This past week, the NFL added another layer to its Rooney Rule, which to this point hasn’t had the desired effect of markedly increasing the number of non-white men in head coaching and general manager roles in the league.
And as frustrating as it is that the league’s franchise owners still need rules and incentives to hire minorities in those roles, the mind-boggling, out-of-nowhere story of Jack Easterby illustrates why those efforts are still necessary.
If you follow the NFL, you’ve probably heard of Easterby by now. His official title with the Houston Texans is executive vice president of football operations, and with the firing of head coach and de facto general manager Bill O’Brien, he is essentially running the franchise.
On Sunday morning, NFL Network had a report from sources “inside the building” in Houston that there is “strong” consideration being given to keeping interim head coach Romeo Crennel in that role through the 2021 season.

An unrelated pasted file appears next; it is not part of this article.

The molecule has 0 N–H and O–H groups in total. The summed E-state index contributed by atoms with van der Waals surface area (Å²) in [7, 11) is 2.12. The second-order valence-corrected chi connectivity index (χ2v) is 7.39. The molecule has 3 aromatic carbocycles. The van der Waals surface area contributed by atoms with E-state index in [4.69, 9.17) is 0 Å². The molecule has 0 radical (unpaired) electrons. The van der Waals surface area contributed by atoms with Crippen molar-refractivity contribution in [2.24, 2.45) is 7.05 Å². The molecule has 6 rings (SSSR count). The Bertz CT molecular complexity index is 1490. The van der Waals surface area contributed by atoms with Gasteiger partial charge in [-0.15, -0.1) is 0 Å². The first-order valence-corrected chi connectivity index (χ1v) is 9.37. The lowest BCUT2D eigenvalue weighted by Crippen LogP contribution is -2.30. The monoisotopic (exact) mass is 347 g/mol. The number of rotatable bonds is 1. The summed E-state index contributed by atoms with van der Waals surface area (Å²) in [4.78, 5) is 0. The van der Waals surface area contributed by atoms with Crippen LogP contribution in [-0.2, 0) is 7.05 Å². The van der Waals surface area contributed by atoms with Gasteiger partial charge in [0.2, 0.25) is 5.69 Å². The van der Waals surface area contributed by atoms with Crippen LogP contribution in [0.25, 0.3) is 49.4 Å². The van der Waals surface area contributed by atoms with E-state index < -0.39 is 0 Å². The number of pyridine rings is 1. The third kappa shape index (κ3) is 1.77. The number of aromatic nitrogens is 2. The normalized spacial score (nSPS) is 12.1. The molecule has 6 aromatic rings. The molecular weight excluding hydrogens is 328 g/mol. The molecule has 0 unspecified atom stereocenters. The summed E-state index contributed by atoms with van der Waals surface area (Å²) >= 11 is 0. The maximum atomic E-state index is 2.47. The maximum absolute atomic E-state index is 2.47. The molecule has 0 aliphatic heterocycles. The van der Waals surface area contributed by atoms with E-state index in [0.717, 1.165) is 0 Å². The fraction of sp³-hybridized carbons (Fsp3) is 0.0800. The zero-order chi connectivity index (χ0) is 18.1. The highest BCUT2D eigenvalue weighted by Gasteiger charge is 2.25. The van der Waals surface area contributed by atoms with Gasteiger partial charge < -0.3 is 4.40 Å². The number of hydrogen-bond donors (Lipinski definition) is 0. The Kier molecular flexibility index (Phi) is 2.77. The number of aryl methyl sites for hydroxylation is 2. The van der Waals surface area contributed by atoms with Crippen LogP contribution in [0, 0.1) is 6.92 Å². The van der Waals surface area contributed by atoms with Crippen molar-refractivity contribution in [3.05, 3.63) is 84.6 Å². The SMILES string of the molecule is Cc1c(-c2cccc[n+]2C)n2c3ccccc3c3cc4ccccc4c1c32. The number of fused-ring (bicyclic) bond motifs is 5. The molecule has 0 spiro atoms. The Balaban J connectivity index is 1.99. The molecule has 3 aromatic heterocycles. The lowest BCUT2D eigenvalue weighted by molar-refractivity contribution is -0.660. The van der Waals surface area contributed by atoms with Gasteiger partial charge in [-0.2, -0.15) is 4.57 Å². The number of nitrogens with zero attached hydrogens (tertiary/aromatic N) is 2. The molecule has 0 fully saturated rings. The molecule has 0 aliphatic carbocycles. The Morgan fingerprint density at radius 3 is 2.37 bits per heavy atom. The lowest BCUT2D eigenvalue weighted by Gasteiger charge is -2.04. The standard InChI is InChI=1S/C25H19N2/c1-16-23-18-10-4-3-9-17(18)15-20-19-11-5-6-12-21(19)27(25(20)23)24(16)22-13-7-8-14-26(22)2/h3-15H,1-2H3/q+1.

The reason given: COVID-19, and the fear that the pandemic could make it impossible to visit with candidates in-person. That, of course, is as flimsy as wet Kleenex. If the Texans were actually concerned about COVID, they wouldn’t even be playing right now, and they certainly wouldn’t have an obese 74-year-old Black man — as in the target zone for getting the virus as an American could be — as their interim head coach.
No, the most telling and only relevant part of the report was in the final words: “It would allow Easterby to remain in charge for a couple of years.”
Easterby to remain in charge.
He’s inexplicably the last man standing after one of the most bizarre sequences of front-office shakeups in recent memory. On Jan. 1, 2018, Houston announced that GM Rick Smith was taking a leave of absence to help care for his wife, who was battling breast cancer, the culmination of a power struggle between Smith and O’Brien that saw the team owners side with O’Brien. The Texans hired Brian Gaine as the new GM, supposedly with O’Brien’s blessing.